Learners prefer facilitated training even though they learn equally well through self-directed eLearning. Whether it is the ability to ask a question or an embrace of the long-held association that learning involves direct human communication, learners prefer the personal touch. The challenge for instructional designers, therefore, is making self-directed eLearning more personable.
Pick a persona
Your writing voice—how you address the learner—is a useful tool to employ. The voice an instructional designer assumes when writing content creates a relationship with the learner. Two-thirds of communication happens through tone of voice. I find it very helpful, while creating content, to assume a persona and adjust my writing voice appropriately. Two of the personas I adopt are the colleague and the guide.
The colleague shares information and assumes a high level of knowledge.
The guide instructs learners and explains which knowledge and skills are important to know.
Assuming a persona addresses two challenges instructional designers face—mirroring the audience and chunking information.
Creating and using your persona
For each persona, I suggest writing content as if you are having a conversation. Visualize the learner. Use stem sentences and segues to structure the conversation while adjusting reading level, word choice, tone, and context to your audience.
Assuming a persona also helps craft content. To create meaningful and concise content, let your persona guide the editing. For instance, if your intended audience members are managers or supervisors of people, as you review the content, focus exclusively on information needed to manage employees. Thresh out extraneous information. Your writing voice needs to be consistent with your audience and content requirements—need-to-know versus good-to-know information.
Consider how you can use the colleague and the guide personas in these environments.
Courses for public health professionals may employ the colleague. This voice is formal and communicates at a higher reading level consistent with the educational attainment of the audience. This persona understands the differences between basic and complex knowledge. Based on the audience’s experience, the colleague knows that case studies are a preferred learning style and shapes content accordingly. The colleague’s voice may sound like:
“When conducting a patient-fall risk assessment in a clinical setting, you may have your staff conduct tests to determine gait, strength, and balance factors in addition to checking for postural hypotension. Medication dosages, particularly psychoactive drugs or those with anticholinergic side effects may need to be reduced or eliminated.”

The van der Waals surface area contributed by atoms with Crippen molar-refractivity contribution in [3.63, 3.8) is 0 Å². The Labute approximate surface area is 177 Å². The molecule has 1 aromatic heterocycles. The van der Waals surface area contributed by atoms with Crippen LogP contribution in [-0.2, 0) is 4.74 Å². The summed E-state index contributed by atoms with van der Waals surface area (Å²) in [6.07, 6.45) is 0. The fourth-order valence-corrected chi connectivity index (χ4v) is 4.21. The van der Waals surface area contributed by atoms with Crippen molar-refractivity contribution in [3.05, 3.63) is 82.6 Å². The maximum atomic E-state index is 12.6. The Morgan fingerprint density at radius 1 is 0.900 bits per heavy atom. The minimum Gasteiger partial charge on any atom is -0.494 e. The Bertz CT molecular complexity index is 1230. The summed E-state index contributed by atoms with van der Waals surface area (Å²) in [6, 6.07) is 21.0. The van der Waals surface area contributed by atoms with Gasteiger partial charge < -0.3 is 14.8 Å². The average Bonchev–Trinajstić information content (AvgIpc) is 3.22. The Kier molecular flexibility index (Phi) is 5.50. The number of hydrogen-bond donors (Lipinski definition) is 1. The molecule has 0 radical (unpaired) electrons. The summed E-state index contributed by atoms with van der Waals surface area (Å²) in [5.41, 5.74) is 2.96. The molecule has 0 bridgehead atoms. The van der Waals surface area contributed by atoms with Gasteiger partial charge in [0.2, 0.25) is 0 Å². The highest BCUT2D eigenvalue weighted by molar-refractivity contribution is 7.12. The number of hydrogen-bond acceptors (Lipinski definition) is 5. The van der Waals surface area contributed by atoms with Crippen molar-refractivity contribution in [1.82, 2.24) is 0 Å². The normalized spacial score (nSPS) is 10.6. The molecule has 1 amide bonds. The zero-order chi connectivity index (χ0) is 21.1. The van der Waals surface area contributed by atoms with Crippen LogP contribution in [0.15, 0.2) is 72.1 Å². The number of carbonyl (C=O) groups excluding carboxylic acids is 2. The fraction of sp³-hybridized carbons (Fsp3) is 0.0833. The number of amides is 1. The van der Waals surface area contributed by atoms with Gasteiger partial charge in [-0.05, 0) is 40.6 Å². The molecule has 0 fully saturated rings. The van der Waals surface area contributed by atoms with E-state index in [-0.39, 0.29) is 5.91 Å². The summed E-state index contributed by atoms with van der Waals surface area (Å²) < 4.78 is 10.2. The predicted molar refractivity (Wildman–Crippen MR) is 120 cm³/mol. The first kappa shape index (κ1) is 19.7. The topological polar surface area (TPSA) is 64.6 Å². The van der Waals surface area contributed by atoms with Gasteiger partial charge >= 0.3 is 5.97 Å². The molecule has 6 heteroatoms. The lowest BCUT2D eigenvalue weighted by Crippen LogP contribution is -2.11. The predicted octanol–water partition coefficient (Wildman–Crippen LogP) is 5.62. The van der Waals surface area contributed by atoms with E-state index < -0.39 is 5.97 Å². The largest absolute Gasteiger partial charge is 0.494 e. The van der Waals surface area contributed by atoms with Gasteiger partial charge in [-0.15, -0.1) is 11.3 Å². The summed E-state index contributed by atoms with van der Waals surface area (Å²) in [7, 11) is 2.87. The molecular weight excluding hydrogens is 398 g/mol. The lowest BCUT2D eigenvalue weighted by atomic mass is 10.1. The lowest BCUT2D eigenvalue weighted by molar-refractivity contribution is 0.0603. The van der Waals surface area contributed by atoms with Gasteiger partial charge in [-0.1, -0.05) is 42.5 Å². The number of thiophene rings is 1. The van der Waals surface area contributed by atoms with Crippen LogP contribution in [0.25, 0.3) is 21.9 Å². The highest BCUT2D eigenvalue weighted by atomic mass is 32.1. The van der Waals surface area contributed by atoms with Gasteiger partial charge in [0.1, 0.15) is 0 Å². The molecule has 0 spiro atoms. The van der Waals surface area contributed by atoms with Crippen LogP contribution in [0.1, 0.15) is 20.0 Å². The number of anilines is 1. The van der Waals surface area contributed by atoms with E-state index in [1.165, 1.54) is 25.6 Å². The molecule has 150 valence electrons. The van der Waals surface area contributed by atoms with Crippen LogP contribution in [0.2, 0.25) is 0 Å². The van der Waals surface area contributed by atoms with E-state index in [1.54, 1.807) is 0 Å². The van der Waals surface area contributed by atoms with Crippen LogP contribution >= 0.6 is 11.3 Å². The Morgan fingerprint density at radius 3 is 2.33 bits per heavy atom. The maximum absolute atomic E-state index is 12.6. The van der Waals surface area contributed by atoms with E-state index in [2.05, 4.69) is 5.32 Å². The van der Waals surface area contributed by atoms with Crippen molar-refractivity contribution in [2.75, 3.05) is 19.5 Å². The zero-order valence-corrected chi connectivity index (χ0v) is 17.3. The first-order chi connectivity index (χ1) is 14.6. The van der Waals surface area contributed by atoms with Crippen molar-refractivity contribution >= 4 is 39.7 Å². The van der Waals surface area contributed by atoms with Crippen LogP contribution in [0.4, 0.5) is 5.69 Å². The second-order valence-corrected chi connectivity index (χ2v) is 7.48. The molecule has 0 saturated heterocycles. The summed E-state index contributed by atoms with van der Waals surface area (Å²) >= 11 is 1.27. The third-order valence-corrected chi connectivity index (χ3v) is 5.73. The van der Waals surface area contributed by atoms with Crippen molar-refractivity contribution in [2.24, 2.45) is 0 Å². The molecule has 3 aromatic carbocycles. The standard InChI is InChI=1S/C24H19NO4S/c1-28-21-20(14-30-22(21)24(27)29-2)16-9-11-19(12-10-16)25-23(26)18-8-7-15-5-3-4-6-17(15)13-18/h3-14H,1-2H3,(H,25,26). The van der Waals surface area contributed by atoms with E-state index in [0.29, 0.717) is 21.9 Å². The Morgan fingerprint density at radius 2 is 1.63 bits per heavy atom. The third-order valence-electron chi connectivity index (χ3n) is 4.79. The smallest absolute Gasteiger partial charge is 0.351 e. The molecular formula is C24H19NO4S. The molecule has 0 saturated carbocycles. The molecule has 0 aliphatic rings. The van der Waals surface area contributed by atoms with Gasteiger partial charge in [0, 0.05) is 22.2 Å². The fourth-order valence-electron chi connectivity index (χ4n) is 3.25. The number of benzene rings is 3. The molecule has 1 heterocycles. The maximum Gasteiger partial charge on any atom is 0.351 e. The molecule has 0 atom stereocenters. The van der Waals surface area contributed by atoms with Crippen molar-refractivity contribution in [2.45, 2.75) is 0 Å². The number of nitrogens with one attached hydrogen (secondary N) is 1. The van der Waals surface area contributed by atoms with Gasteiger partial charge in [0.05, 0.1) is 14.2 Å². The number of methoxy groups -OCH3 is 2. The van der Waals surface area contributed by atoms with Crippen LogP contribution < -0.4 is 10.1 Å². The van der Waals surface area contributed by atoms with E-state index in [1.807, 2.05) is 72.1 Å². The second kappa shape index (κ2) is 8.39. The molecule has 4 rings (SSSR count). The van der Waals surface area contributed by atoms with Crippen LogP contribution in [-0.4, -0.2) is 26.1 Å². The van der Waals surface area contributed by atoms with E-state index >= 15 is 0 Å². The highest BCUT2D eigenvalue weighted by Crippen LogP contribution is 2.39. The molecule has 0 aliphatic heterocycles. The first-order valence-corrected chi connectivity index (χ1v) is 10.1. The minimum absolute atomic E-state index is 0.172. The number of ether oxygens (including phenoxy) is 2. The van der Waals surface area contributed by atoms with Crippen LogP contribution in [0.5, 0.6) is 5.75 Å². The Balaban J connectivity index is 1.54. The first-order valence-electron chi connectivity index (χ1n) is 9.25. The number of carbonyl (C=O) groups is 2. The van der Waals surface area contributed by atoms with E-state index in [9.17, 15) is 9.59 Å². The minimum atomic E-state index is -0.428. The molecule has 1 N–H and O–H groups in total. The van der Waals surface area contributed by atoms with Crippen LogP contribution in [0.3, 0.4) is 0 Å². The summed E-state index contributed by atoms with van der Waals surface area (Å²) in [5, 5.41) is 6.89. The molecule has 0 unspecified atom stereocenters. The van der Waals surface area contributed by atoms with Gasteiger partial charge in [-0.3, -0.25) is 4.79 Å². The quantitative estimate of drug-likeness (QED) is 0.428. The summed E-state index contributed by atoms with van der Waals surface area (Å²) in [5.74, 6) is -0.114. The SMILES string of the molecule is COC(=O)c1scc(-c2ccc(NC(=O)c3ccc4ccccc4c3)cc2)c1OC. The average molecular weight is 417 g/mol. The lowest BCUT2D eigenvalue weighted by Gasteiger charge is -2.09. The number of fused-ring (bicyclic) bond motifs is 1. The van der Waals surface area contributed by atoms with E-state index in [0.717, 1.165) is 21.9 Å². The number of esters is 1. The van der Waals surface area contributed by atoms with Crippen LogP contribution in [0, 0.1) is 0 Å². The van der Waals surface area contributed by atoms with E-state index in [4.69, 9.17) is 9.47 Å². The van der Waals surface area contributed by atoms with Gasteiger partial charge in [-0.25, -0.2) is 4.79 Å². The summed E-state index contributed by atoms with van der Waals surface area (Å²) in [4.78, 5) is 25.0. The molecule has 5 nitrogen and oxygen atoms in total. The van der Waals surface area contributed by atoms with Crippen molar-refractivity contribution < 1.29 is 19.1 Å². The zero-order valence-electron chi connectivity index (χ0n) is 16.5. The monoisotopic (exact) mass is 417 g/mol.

Word choice and terms need to be technically accurate but possibly adjusted for a wider audience. If the course audience includes patients or parents, in addition to clinicians, you need to explain medical terms like syncope (fainting); the reading level and word choice need to change as well. Subject matter experts (SME) are invaluable resources to assure technical accuracy for the colleague.
Alternatively, an Internet-based company’s training may feature a more conversational voice with technical terms and references skewed to a younger audience, referring to cloud versus mainframe computing, for example. The guide persona conveys information in a collegial manner and uses pop-culture references. You can assume the audience is computer-literate, and content will reflect that familiarity.
Certain training environments, such as Quick Serve, require behavior changes. In this regard, the guide’s voice needs to accommodate a different reading level using simpler word choice. Context must mirror the work environment by presenting realistic scenarios. The guide needs to sound supportive as role-playing and practice is part of the training.
As a final example, for human resources training, the guide may need to help employees navigate through required legal wording. Simple and concise explanations of legal terms should follow specific scenarios placed in appropriate company and industry context. For example, the guide’s voice may sound like:
“There are two types of harassment—quid pro quo and hostile work environment. Quid pro quo is a Latin term that means ‘something for something.’ It involves a demand for sexual favors to gain a benefit or avoid a bad action. Examples are performing a sexual act to receive a good job review or avoid a bad review. A hostile work environment ...”